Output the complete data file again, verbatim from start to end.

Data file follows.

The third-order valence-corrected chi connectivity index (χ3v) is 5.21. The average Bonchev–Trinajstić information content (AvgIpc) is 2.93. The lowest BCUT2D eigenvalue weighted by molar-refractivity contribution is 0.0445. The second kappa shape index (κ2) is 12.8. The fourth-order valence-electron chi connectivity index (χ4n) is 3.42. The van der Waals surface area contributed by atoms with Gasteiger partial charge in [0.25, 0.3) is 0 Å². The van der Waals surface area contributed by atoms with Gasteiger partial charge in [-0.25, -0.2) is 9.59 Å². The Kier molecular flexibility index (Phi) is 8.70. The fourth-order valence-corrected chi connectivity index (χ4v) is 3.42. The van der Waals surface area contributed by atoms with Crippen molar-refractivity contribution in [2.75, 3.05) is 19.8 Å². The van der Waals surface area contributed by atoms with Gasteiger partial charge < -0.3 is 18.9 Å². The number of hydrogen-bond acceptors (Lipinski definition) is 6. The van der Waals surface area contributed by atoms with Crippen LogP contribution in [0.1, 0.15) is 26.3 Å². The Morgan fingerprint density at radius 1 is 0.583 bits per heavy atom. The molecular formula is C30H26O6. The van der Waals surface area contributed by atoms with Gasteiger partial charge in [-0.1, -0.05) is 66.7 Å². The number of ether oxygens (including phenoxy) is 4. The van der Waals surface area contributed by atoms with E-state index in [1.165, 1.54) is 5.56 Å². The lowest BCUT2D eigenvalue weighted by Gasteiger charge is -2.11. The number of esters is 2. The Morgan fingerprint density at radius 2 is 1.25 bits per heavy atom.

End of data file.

The third-order valence-corrected chi connectivity index (χ3v) is 5.21. The average Bonchev–Trinajstić information content (AvgIpc) is 2.93. The lowest BCUT2D eigenvalue weighted by molar-refractivity contribution is 0.0445. The second kappa shape index (κ2) is 12.8. The fourth-order valence-electron chi connectivity index (χ4n) is 3.42. The van der Waals surface area contributed by atoms with Gasteiger partial charge in [0.25, 0.3) is 0 Å². The van der Waals surface area contributed by atoms with Gasteiger partial charge in [-0.25, -0.2) is 9.59 Å². The Kier molecular flexibility index (Phi) is 8.70. The fourth-order valence-corrected chi connectivity index (χ4v) is 3.42. The van der Waals surface area contributed by atoms with Crippen molar-refractivity contribution in [2.75, 3.05) is 19.8 Å². The van der Waals surface area contributed by atoms with Gasteiger partial charge < -0.3 is 18.9 Å². The number of hydrogen-bond acceptors (Lipinski definition) is 6. The van der Waals surface area contributed by atoms with Crippen LogP contribution in [0.1, 0.15) is 26.3 Å². The Morgan fingerprint density at radius 1 is 0.583 bits per heavy atom. The molecular formula is C30H26O6. The van der Waals surface area contributed by atoms with Gasteiger partial charge in [-0.1, -0.05) is 66.7 Å². The number of ether oxygens (including phenoxy) is 4. The van der Waals surface area contributed by atoms with E-state index in [1.165, 1.54) is 5.56 Å². The lowest BCUT2D eigenvalue weighted by Gasteiger charge is -2.11. The number of esters is 2. The Morgan fingerprint density at radius 2 is 1.25 bits per heavy atom.